When your client talks to an unknown site, you’ll need to discover what the site is capable of and how the site is configured. There are a couple of steps for this, depending on what you need to discover.

Discovering the API Discovering the API

The first step of connecting to a site is finding out whether the site has the API enabled. Typically, you’ll be working with URLs from user input, so the site you’re accessing could be anything. The discovery step lets you verify the API is available, as well as indicating how to access it.

The preferred way to handle discovery is to send a HEAD request to the supplied address. The REST API automatically adds a Link header to all front-end pages that looks like the following:

Link: <>; rel="">

This URL points to the root route (/) of the API, which is then used for further discovery steps.

For sites without “pretty permalinks” enabled, /wp-json/ isn’t automatically handled by WordPress. This means that normal/default WordPress permalinks will be used instead. These headers look more like this:

Link: <>; rel=""

Clients should keep this variation in mind and ensure that both routes can be handled seamlessly.

This auto-discovery can be applied to any URL served by a WordPress installation, so no pre-processing on user input needs to be added. Since this is a HEAD request, the request should be safe to send blindly to servers without worrying about causing side-effects.

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Element Element

For clients with a HTML parser, or running in the browser, the equivalent of the Link header is included in the <head> of front-end pages through a <link> element:

<link rel='' href='' />

In-browser Javascript can access this via the DOM:

// jQuery method
var $link = jQuery( 'link[rel=""]' );
var api_root = $link.attr( 'href' );

// Native method
var links = document.getElementsByTagName( 'link' );
var link = links, function ( item ) {
	return ( item.rel === '' );
} );
var api_root = link[0].href;

For in-browser clients, or clients without access to HTTP headers, this may be a more usable way of discovering the API. This is similar to Atom/RSS feed discovery, so existing code for that purpose may also be automatically
adapted instead.

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RSD (Really Simple Discovery) RSD (Really Simple Discovery)

For clients with support for XML-RPC discovery, the RSD method may be more applicable. This is an XML-based discovery format typically used for XML-RPC. RSD has two steps. The first step is to find the RSD endpoint, supplied as a <link> element:

<link rel="EditURI" type="application/rsd+xml" title="RSD" href="" />

The second step is to fetch the RSD document and parse the available endpoints. This involves using an XML parser on a document like the following:

<?xml version="1.0" encoding="utf-8"?>
<rsd version="1.0" xmlns="">
      <api name="WordPress" blogID="1" preferred="true" apiLink="" />
      <!-- ... -->
      <api name="WP-API" blogID="1" preferred="false" apiLink="" />

The REST API always has a name attribute with the value equal to WP-API.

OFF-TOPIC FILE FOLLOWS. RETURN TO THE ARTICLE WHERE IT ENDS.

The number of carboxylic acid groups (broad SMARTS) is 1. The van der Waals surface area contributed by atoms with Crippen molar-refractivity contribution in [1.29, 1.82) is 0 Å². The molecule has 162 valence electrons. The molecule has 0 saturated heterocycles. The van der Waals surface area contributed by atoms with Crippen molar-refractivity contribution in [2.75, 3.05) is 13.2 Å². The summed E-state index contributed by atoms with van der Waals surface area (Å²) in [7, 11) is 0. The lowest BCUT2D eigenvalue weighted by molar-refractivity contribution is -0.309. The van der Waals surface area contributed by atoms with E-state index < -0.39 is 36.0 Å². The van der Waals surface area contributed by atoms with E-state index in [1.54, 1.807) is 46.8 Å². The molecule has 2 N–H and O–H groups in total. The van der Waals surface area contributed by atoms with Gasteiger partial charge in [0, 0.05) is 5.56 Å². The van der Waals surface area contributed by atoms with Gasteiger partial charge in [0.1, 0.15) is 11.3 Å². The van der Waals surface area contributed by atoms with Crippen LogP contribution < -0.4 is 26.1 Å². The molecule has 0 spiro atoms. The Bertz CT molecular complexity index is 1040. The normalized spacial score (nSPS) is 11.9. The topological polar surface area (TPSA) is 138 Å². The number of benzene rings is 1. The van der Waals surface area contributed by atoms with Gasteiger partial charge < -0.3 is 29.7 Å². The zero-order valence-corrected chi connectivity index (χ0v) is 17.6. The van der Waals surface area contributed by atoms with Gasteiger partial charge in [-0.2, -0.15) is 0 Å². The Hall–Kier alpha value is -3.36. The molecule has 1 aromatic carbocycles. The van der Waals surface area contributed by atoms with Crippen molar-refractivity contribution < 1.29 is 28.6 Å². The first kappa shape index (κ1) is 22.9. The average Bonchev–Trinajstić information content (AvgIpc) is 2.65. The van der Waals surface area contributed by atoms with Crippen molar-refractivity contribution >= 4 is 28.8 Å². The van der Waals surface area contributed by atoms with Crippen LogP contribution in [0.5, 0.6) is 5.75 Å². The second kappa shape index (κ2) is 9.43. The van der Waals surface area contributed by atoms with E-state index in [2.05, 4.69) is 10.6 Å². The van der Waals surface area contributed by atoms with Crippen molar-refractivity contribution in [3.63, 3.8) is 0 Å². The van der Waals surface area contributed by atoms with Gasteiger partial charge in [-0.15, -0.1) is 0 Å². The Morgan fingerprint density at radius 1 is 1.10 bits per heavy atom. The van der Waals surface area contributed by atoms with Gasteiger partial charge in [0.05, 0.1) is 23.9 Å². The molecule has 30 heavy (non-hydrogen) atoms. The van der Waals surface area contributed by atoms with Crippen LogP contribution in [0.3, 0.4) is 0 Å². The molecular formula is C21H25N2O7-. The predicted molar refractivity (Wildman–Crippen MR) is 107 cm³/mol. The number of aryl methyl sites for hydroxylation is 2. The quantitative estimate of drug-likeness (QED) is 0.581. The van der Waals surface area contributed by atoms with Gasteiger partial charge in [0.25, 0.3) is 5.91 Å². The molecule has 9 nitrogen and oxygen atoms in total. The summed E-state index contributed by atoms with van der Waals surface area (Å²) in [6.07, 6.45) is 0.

RSD is the least-preferred method of autodiscovery for a couple of reasons. The first step of RSD-based discovery involves parsing the HTML to first find the RSD document itself, which is equivalent to the <link> Element autodiscovery. It then involves another step to parse the RSD document, which requires a full XML parser.

Where possible, we suggest avoiding RSD-based discovery due to the complexity, but existing XML-RPC clients may prefer to use this method if they already have an RSD parser enabled. For XML-RPC clients which wish to use the REST API as a progressive enhancement to the codebase, this avoids needing to support different forms of discovery.

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Authentication Discovery Authentication Discovery

Discovery is also available for authentication methods available via the API. The API root’s response is an object describing the API, which includes an authentication key:

	"name": "Example WordPress Site",
	"description": "YOLO",
	"routes": { ... },
	"authentication": {
		"oauth1": {
			"request": "",
			"authorize": "",
			"access": "",
			"version": "0.1"

The authentication value is a map (associative array) of authentication method ID to authentication options. The options available here are specific to the authentication method itself. See the authentication documentation for the options for specific authentication methods.

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Extension Discovery Extension Discovery

Once you’ve discovered the API, the next step is check what the API supports. The index of the API exposes the namespaces item, which contains the extensions to the API that are supported.

For WordPress sites using versions 4.4 through 4.6, only the base API infrastructure is available, not the full API with endpoints. This also includes the oEmbed endpoints:

	"name": "Example WordPress Site",
	"namespaces": [

Sites with the full API available (i.e. with WordPress 4.7+ or the REST API plugin installed) will have the wp/v2 item in namespaces as well:

	"name": "Example WordPress Site",
	"namespaces": [

Before attempting to use any of the core endpoints, you should be sure to check that the API is supported by checking for wp/v2 support. WordPress 4.4 enabled the API infrastructure for all sites, but did not include the core endpoints under wp/v2. Core endpoints were added in WordPress 4.7.

This same mechanism can be used for detecting support for any plugins that support the REST API. For example, take a plugin which registers the following route:

register_rest_route( 'testplugin/v1', '/testroute', array( /* ... */ ) );

This would add the testplugin/v1 namespace to the index:

	"name": "Example WordPress Site",
	"namespaces": [